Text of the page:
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Social Media and Participatory Budgeting

The views expressed are those of the author and do not necessarily reflect the views of ASPA as an organization.

By Victoria Gordon
December 16, 2014

Participatory budgeting started in Brazil in 1989 and has now been implemented in some fashion in more than 1,000 cities worldwide. Despite this longer history in other parts of the world, participatory budgeting is a relatively new concept in the United States.

Proponents suggest that, when adopted, its use can be vitally important in helping citizens feel connected to each other and to their communities. Participatory budgeting instills a sense of ownership, trust and connectivity. As described by Daniel Schugurensky, in the 2012 PA Times International Supplement, participatory governance is one type of collaborative public action where citizens are involved in both deliberation and decision making with government. Participatory budgeting takes this a step further into resource allocation.

Participatory budgeting is described in a Dec. 5, 2013 White House report on The Open Government Partnership as allowing “…citizens to play a key role in identifying, discussing and prioritizing public spending projects, and gives them a voice in how taxpayer dollars are spent.”

One of the most important features of participatory budgeting is the sense of democratic legitimacy that is generated through the process. As identified in 2011 by Josh Lerner and Maria Hadden, of The Participatory Budgeting Project, benefits or outcomes of participatory budgeting include: budget transparency; a more educated citizenry; greater efficiencies; instilling a sense of social justice; and a greater sense of community. Lerner and Hadden suggest that if a community is interested in participatory budgeting they must ask some hard questions such as:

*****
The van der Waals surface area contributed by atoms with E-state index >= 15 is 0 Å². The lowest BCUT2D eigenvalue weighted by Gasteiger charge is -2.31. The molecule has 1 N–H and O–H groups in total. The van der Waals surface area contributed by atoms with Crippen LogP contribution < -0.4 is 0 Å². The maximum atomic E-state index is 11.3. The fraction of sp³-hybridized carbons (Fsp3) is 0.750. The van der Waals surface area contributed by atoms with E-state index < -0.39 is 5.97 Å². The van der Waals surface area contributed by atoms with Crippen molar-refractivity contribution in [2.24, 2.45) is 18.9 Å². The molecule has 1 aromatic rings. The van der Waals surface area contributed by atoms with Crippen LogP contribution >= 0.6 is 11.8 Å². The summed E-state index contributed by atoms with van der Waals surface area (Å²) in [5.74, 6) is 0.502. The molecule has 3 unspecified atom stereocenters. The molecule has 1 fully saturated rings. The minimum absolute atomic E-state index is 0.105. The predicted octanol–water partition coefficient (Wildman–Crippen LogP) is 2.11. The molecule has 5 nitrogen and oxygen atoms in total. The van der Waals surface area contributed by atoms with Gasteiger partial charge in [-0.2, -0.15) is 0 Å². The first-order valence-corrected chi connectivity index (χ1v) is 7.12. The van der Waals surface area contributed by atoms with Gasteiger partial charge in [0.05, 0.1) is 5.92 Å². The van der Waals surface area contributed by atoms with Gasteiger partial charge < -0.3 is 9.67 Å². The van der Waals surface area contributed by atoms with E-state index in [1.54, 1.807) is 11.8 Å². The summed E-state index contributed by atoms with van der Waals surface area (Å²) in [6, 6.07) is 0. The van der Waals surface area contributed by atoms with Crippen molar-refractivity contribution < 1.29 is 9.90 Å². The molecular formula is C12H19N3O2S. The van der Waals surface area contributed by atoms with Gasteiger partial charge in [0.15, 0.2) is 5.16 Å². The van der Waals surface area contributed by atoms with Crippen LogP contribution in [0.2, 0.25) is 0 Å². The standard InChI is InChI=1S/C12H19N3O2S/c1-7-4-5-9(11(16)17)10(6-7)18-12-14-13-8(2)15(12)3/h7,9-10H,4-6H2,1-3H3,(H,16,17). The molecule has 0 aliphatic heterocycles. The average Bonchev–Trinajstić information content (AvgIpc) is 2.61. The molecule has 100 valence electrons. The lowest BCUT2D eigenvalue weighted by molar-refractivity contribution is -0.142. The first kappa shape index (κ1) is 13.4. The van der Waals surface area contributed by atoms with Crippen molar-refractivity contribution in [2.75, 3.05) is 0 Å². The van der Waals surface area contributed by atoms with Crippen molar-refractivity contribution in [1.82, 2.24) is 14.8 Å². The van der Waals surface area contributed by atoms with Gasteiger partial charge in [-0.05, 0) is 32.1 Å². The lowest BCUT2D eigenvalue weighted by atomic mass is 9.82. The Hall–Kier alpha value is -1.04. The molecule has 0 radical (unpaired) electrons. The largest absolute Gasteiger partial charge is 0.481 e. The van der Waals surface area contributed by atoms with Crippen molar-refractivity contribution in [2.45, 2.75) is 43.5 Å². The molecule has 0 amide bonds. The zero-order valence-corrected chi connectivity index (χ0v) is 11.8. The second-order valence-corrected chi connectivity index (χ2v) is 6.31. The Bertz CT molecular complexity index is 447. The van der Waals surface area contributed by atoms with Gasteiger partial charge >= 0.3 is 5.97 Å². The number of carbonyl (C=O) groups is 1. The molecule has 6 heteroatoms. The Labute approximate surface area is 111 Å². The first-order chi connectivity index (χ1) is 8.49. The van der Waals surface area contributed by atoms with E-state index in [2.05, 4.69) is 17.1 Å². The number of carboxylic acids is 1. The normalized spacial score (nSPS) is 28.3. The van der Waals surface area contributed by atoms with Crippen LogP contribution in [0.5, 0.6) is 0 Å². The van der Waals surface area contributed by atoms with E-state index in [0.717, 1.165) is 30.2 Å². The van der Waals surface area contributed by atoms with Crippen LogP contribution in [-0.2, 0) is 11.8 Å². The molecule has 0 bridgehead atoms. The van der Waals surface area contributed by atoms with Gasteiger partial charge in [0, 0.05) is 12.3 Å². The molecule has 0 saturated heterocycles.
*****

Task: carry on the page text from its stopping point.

1. Could participatory budgeting work in our community?
  2. How do we get this on the local agenda?
  3. Who should we invite to the table to discuss this?
  4. How do we pitch participatory budgeting to attract interest?
  5. How do we deal with resistance?
  6. Where will the money come from?
  7. How much money is needed to get started?
  8. What other resources are needed?
  9. What will our community really get out of the participatory budgeting process? 

Three communities that have embarked on the participatory budgeting journey are the 49th Ward in Chicago, the 6th Ward in St. Louis and the City of Boston. Chicago’s 49th Ward has a five year history with participatory budgeting, but 2014 was the pilot year for participatory budgeting in St. Louis and Boston.

A recent research study sponsored by the IBM Center for The Business of Government was undertaken to understand the role of social media platforms in the participatory budgeting process. Community members involved in the participatory budgeting process were interviewed about their experiences and perceptions.

Gordon decThe use of social media platforms can be very effective in encouraging citizen participation in the participatory budgeting process. However, to date these three communities report that social media use has been limited and sporadic. There is both great need and great potential for increasing and expanding the use of social media platforms in the participatory budgeting process.